The UK faces exclusion from high-level Horizon calls in quantum

15 Nov 2022 | News

With prospects of association to Horizon Europe receding, the UK now finds itself excluded from quantum projects to which it previously had access. UK companies awarded grants can’t take part and projects may be scrapped if UK participants cannot be replaced

Quantum technologies

The possibilities of quantum technologies have set off a global race for development Photo: IBM Research / Flickr

The EU moved to exclude the UK from Horizon Europe calls on sensitive quantum projects in October due to doubts over the country’s willingness to provide EU researchers with reciprocal access to UK programmes and to comply with intellectual property rules.

The move reverses the EU's previous decision to accept UK participation in more mature quantum projects with high ‘technology readiness levels’.

In spring 2021, the UK, Switzerland and Israel were excluded from calls relating to quantum sensors, simulators and telecommunications, with the EU citing security reasons.

But following objections by member states and researchers, at the end of 2021 the European Commission decided to open up 2021 - 2022 calls to certain UK entities if they gave reassurance they would protect EU strategic interests, assets, autonomy and security, and respected reciprocity and intellectual property conditions.

Now, after assessing the proposals submitted by the UK, the EU has excluded quantum technologies companies that applied to take part.

"Despite earlier statements from the UK side, when the moment of verification came, the EU realised that these reciprocity conditions were not on the table, and we got to the point where the Commission was not seeing enough evidence for an inclusion," said Tommaso Calarco, director of the Institute for Quantum Control in Jülich, and one of the coordinators of the Quantum Flagship, a multi-billion EU Commission research initiative.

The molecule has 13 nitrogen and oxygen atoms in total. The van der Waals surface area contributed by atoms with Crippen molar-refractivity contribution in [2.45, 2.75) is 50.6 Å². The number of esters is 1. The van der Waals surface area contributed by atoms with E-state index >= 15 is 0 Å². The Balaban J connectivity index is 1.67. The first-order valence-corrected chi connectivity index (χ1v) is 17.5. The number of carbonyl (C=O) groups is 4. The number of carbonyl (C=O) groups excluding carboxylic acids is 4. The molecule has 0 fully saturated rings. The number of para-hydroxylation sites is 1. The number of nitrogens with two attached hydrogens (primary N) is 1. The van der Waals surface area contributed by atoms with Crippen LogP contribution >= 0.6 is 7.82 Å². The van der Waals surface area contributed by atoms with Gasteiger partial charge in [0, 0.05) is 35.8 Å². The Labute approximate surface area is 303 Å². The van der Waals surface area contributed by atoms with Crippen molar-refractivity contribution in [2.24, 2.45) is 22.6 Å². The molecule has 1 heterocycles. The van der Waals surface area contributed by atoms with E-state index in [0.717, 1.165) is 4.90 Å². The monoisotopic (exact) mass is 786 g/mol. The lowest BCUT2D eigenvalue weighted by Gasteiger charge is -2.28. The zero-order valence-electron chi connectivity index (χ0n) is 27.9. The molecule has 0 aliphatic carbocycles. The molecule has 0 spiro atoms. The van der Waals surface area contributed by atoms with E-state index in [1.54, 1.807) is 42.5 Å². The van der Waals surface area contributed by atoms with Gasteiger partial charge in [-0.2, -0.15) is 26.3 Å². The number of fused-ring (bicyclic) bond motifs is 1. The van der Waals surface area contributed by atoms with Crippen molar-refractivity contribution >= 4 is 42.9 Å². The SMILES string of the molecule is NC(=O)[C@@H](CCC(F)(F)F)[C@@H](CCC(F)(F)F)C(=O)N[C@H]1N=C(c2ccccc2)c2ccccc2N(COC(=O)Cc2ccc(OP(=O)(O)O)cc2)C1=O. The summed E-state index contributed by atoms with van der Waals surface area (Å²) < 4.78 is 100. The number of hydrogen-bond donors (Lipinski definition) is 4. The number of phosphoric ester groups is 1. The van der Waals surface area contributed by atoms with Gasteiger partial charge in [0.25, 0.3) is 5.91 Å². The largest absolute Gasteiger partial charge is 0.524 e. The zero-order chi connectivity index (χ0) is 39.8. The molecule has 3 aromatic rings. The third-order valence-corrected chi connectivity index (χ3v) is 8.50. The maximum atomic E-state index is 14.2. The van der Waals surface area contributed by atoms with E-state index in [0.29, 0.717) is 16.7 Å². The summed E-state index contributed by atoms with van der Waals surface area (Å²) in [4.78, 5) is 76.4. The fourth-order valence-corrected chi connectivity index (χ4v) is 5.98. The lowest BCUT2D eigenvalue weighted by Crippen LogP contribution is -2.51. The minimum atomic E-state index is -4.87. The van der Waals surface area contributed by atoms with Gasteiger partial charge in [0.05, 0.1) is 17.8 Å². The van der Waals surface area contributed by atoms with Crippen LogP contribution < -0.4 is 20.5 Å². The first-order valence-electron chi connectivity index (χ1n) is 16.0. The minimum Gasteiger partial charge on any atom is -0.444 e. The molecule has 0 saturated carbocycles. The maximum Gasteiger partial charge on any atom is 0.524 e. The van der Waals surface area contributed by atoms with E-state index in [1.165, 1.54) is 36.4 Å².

Reciprocity was not the only issue, as there were also concerns about intellectual property. When countries cooperate, "Ideas and background around the projects are shared. Unfortunately, the risk that a UK entity participating in a project, and therefore having access to all information, might spin-off a start-up which could eventually end up being acquired by extra-European countries, could not be excluded," Calarco said.      

In substance, said Calarco, some conditions for cooperation between the parties weren't sufficiently fulfilled, and this was reflected in the quantum technologies field, since the sector is widely considered a potential strategic asset.   

"I hope all these issues will be solved, as these partners – including the Swiss – have important roles and competencies in quantum projects and we are forced to find somehow substitutes or alternatives to develop quantum technologies, and this is not easy," he said.  

The move has been met with disappointment and discontent by UK officials and the industry.

"We are surprised and disappointed in the EU's last-minute decision to exclude the UK from quantum research projects. It sends a poor signal at a time when the UK is seeking to finalise our association to Horizon Europe, despite the EU's refusal to implement the agreement reached in 2020," a spokesperson from the UK Department for Business, Energy & Industrial Strategy said.

For UK entities directly involved in the projects, the exclusion is causing terrible headaches.

The disappointment is particularly strong for UK companies that were part of consortia and had been successful in being awarded funding, and which have now found out they will be unable to participate.

Cooperation will continue

However, Nathan Johnson of the Silicon Quantum Devices group at University College London’s Centre for Nanotechnology, says the effect of exclusion could be limited. "The UK government is a quite well-funding the quantum industry,” he said. “There is also a relatively strong private sector funding start-ups and venture capital. In addition, [. . .] there is a lot of collaboration among people in quantum anyways."